vegetables are pounded and mixed in the mortar using a pestle.
Somtam is usually served with grilled chicken and sticky rice.
Som Tam is good for your health that it contains no fat, low
calorie and high vitamins. This is a truly authentic Thai dish
that will make a great impression. The only reason why I’m
ranking Som Tam at No.7 (though it deserves higher rank) is its
strong spiciness that might leave your tongue burned and
swollen. Just say “Mai phed” (not spicy) to your waiter if you
really want to try.

6. Moo Sa-Te (Grilled Pork Sticks with Turmeric)

This tantalizing sweet-flavored grilled pork sticks are refined
with rich, juicy sauce made of turmeric and curry powder. Moo
Sa-Te makes a savory hors d'oeuvres that will appease any taste
buds. These juicy grilled pork sticks are usually served with
two saucy dips – one is a mildly spicy thick sauce with ground
peanuts, coconut milk and curry powder and another one is a
sweet and sour vinegar sauce with chopped shallot, pepper and
cucumber to mitigate its oiliness.

5. Tom Yam Kai (Spicy Chicken Soup)

Chicken soup is very good to eat when you have a cold but Tom
Yam Kai or spicy chicken soup is a yummy treat that you will
fall in love with just in a first sip. Tom Yam Kai is a clear
chicken soup seasoned with a blend of chili, lime and fish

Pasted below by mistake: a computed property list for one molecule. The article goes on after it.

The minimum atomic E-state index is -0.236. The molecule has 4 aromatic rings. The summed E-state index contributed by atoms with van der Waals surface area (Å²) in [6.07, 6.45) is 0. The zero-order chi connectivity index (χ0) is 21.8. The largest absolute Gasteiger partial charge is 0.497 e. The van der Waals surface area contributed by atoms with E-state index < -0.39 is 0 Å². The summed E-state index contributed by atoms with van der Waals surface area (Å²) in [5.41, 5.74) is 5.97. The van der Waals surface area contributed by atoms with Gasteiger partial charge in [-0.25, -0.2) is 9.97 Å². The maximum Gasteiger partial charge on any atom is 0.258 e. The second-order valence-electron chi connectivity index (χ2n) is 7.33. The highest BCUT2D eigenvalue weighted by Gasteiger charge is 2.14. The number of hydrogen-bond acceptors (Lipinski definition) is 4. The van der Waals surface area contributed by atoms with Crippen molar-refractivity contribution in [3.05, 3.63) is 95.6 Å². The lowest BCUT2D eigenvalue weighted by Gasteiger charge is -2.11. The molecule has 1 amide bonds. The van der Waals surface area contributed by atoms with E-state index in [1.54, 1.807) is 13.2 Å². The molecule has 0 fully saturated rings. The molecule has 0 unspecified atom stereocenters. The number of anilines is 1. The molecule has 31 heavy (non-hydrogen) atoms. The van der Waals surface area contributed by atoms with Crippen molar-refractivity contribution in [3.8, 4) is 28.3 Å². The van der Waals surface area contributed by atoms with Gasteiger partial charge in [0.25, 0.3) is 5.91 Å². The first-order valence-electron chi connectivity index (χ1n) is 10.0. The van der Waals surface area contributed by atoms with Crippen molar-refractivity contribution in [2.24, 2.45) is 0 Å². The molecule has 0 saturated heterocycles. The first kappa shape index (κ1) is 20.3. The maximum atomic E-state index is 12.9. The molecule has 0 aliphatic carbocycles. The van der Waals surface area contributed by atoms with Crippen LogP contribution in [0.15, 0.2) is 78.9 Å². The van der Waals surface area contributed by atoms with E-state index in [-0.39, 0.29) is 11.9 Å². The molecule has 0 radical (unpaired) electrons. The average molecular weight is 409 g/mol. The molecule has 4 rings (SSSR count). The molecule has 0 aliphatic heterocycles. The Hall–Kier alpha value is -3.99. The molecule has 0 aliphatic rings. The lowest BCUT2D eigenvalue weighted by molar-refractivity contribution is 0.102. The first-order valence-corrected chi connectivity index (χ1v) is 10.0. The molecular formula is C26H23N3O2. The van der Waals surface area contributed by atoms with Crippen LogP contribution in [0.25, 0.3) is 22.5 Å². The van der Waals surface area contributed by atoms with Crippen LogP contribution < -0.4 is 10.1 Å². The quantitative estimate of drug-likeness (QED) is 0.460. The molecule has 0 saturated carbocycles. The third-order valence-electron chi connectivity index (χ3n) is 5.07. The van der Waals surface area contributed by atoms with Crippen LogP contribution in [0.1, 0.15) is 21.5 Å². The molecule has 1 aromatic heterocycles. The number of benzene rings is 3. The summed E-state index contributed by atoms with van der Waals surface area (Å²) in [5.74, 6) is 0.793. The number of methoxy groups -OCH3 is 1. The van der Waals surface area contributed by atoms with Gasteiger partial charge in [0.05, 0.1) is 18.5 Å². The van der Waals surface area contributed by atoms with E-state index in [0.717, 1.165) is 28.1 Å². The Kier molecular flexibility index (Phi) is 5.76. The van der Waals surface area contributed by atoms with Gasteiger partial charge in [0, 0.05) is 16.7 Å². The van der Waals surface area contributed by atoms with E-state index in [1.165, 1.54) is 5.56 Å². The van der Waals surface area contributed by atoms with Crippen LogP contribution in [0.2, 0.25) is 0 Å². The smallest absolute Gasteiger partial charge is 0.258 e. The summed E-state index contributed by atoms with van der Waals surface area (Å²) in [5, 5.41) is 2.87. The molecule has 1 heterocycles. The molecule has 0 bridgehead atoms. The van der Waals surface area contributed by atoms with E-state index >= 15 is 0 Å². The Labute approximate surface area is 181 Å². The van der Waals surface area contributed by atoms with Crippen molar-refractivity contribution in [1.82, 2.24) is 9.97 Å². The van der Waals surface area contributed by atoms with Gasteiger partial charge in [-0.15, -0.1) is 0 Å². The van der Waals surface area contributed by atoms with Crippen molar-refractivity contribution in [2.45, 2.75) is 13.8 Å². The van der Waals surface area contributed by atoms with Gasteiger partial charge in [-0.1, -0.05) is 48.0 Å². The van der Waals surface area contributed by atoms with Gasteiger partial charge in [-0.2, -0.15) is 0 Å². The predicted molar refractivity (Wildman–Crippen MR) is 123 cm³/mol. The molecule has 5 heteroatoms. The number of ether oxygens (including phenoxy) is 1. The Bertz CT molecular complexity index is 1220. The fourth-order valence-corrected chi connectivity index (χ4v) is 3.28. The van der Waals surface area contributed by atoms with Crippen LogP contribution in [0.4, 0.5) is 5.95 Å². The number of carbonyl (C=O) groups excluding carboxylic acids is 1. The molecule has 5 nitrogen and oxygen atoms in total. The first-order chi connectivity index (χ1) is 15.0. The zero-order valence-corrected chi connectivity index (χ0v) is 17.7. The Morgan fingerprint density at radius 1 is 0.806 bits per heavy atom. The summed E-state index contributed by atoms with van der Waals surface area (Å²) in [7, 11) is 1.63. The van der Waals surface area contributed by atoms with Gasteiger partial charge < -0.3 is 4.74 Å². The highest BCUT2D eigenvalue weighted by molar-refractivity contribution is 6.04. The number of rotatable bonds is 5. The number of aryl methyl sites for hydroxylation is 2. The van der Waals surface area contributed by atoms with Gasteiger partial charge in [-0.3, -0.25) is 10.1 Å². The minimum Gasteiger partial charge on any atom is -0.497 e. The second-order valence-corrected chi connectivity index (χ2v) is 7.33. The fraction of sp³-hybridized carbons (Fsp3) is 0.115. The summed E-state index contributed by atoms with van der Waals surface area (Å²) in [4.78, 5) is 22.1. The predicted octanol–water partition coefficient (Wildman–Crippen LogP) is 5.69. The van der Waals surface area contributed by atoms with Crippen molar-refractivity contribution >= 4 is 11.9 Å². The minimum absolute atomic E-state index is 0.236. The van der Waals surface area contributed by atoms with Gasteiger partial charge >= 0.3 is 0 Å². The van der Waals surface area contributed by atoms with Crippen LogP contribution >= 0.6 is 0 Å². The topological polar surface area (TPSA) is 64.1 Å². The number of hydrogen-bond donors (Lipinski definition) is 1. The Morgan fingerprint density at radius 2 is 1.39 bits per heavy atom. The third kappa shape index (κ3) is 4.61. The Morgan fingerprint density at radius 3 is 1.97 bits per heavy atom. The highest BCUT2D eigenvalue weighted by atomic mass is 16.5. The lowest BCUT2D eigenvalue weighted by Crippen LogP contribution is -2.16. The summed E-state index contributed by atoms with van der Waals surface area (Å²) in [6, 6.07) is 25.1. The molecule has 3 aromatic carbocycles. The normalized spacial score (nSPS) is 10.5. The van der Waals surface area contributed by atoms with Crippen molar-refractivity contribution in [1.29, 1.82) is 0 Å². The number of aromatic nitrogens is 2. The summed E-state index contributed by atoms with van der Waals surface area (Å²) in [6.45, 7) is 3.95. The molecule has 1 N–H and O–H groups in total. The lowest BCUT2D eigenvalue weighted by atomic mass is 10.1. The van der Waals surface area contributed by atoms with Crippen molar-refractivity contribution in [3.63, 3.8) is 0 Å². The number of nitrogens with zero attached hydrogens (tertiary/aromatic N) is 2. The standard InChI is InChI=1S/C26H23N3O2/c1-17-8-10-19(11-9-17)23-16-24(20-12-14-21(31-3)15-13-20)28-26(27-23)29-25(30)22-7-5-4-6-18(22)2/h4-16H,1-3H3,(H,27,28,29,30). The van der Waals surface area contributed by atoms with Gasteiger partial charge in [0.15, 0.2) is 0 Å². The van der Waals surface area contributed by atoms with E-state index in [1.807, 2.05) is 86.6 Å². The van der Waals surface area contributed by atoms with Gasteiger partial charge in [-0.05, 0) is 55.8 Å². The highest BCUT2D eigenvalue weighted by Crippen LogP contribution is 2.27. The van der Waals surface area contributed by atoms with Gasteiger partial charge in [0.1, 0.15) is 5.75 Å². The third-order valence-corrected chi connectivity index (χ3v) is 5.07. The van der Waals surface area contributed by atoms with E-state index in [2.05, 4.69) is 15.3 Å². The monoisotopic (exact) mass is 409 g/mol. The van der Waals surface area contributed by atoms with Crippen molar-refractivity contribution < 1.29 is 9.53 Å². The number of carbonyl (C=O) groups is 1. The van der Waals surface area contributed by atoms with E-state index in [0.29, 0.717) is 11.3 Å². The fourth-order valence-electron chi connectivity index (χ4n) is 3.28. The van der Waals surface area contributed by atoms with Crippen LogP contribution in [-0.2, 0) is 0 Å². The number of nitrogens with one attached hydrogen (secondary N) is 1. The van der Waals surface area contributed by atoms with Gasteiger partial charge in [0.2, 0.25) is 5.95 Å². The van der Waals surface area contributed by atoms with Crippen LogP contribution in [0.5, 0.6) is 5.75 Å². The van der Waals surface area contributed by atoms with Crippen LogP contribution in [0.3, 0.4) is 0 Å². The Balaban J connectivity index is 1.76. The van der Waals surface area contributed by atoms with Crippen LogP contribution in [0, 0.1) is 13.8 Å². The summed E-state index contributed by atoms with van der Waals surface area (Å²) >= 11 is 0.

sauce. The broth is simmered with Thai herbs as lemon grass,
shallot and galangal which give it a unique and satiating aroma.
My foreign friends order this tasty soup anywhere they go so you
should not miss it by any means!

4. Tom Kha Kai (Chicken in Coconut Milk Soup)

Although Tom Kha Kai is another variation of chicken soup, it
deserves the No.4 because of its unparalleled taste and
popularity. Similar to Tom Yam Kai, the broth is prepared with
many types of Thai herbs with the special addition of coconut
milk that makes this soup unique. Though the soup is seasoned
with chili, lime and fish sauce just like Tom Kha Kai, thanks to
the coconut milk, the broth is milder and less spicy. This is
probably more liked by non-spicy eaters.

3. Kang Keaw Wan Kai (Green Chicken Curry)

Since we are having three dishes in a row made of “Kai”, you
would have guessed that it is chicken in English. Not that
chicken is particularly popular in Thai cuisine; it is usually
used in most curry and soup. Kang Kiew Wan, literally translated
as “Sweet Green Curry”, is nicely sweet and slightly spicy and
tastes very delightful with a proper blend of the spiciness from
green curry chili paste, blandness from coconut milk, sweetness
of sugar and saltiness of fish sauce. It is usually eaten with
steamed rice or served as a sauce to rice noodle known as “Kanom
Jeen” likewise to how you eat Spaghetti.

2. Pad Thai (Fried Noodle)